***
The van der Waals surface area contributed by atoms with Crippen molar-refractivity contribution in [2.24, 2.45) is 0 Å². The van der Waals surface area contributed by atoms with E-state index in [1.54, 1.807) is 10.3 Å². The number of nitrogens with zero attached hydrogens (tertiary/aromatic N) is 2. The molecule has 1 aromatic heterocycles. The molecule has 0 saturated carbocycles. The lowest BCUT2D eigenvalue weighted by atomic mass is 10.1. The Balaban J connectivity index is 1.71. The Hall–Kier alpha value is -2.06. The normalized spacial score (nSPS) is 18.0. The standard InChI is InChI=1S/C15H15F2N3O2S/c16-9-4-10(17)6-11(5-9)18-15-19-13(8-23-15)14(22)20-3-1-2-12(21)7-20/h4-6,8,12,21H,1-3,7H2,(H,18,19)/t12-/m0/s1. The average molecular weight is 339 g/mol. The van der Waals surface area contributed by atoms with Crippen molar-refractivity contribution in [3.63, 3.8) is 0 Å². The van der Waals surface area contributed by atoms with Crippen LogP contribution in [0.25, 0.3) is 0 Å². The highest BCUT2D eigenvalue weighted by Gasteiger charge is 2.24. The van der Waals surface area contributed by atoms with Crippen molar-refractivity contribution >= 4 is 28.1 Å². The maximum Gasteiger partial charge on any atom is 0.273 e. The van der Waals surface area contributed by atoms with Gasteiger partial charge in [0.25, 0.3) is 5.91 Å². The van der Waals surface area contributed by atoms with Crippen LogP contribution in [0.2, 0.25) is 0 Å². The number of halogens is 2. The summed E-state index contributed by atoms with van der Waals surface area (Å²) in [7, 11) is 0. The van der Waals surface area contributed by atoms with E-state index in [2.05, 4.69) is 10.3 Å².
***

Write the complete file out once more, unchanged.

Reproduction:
The van der Waals surface area contributed by atoms with Crippen molar-refractivity contribution in [2.24, 2.45) is 0 Å². The van der Waals surface area contributed by atoms with E-state index in [1.54, 1.807) is 10.3 Å². The number of nitrogens with zero attached hydrogens (tertiary/aromatic N) is 2. The molecule has 1 aromatic heterocycles. The molecule has 0 saturated carbocycles. The lowest BCUT2D eigenvalue weighted by atomic mass is 10.1. The Balaban J connectivity index is 1.71. The Hall–Kier alpha value is -2.06. The normalized spacial score (nSPS) is 18.0. The standard InChI is InChI=1S/C15H15F2N3O2S/c16-9-4-10(17)6-11(5-9)18-15-19-13(8-23-15)14(22)20-3-1-2-12(21)7-20/h4-6,8,12,21H,1-3,7H2,(H,18,19)/t12-/m0/s1. The average molecular weight is 339 g/mol. The van der Waals surface area contributed by atoms with Crippen molar-refractivity contribution in [3.63, 3.8) is 0 Å². The van der Waals surface area contributed by atoms with Crippen LogP contribution in [0.25, 0.3) is 0 Å². The highest BCUT2D eigenvalue weighted by Gasteiger charge is 2.24. The van der Waals surface area contributed by atoms with Crippen molar-refractivity contribution >= 4 is 28.1 Å². The maximum Gasteiger partial charge on any atom is 0.273 e. The van der Waals surface area contributed by atoms with Gasteiger partial charge in [0.25, 0.3) is 5.91 Å². The van der Waals surface area contributed by atoms with Crippen LogP contribution in [0.2, 0.25) is 0 Å². The number of halogens is 2. The summed E-state index contributed by atoms with van der Waals surface area (Å²) in [7, 11) is 0. The van der Waals surface area contributed by atoms with E-state index in [2.05, 4.69) is 10.3 Å².